With both the price and the consumption of newsprint reaching unprecedented levels, the 1950s was a prosperous decade for the pulp and paper industry, but by the 1960s mining surpassed forestry in overall importance to the Newfoundland economy. Although production of newsprint has remained stable since the 1950s, technological changes have resulted in fewer jobs in the woods and in the paper plants, and in some cases unionized workers have been forced to accept reductions in their wages to protect remaining jobs.
In 1972 the Labrador Linerboard Company set up a plant to manufacture corrugated cardboard in Stephenville, using wood from Labrador. The operation was never successful, and the provincial government spent a great deal of money to support it. It was taken over in the late 1970s by Abitibi Price and converted to the production of newsprint.
Artist unknown. Courtesy of Archives and Special Collections (Coll - 75, 5.04.076), Queen Elizabeth II Library, Memorial University of Newfoundland, St. John's, NL.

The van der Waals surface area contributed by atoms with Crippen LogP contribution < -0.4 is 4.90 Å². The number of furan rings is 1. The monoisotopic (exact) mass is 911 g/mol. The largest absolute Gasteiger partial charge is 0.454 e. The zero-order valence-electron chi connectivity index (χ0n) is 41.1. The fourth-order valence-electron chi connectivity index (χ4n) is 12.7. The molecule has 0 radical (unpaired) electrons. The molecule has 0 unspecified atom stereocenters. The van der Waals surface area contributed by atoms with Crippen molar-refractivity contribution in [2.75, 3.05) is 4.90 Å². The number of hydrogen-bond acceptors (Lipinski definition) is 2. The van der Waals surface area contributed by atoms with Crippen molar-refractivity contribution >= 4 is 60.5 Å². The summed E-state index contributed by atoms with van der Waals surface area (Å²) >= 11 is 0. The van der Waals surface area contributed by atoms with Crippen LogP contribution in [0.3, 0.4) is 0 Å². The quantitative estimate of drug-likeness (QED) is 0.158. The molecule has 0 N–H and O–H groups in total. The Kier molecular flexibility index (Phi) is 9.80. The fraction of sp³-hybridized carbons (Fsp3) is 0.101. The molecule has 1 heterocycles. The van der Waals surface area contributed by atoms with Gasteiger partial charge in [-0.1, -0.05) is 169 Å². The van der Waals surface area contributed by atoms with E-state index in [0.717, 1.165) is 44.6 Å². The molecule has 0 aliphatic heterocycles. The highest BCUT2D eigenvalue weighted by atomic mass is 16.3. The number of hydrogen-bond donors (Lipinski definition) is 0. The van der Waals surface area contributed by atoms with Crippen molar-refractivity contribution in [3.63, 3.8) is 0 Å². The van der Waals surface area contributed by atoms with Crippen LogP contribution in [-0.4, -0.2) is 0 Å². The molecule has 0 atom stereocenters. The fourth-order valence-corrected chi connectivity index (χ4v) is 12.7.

In the 1970s there was also a small resurgence in the saw-milling industry, and the government increased its efforts at forest management. However, conscious of high unemployment rates, successive governments have tried to maintain a balance between increased productivity and employment, on the one hand, and sustainable development and environmental concerns on the other. Thus, while some attention has been paid to reforestation and environmental controls, concessions have also been given to forestry companies to keep jobs in the province.
At present, pulp and paper uses 90% of the island's annual commercial timber harvest, and the two main companies, Abitibi Consolidated and Kruger International, control approximately 60% of the productive acreage. In Newfoundland, as elsewhere, the present economic climate makes it increasingly difficult to regulate the industry.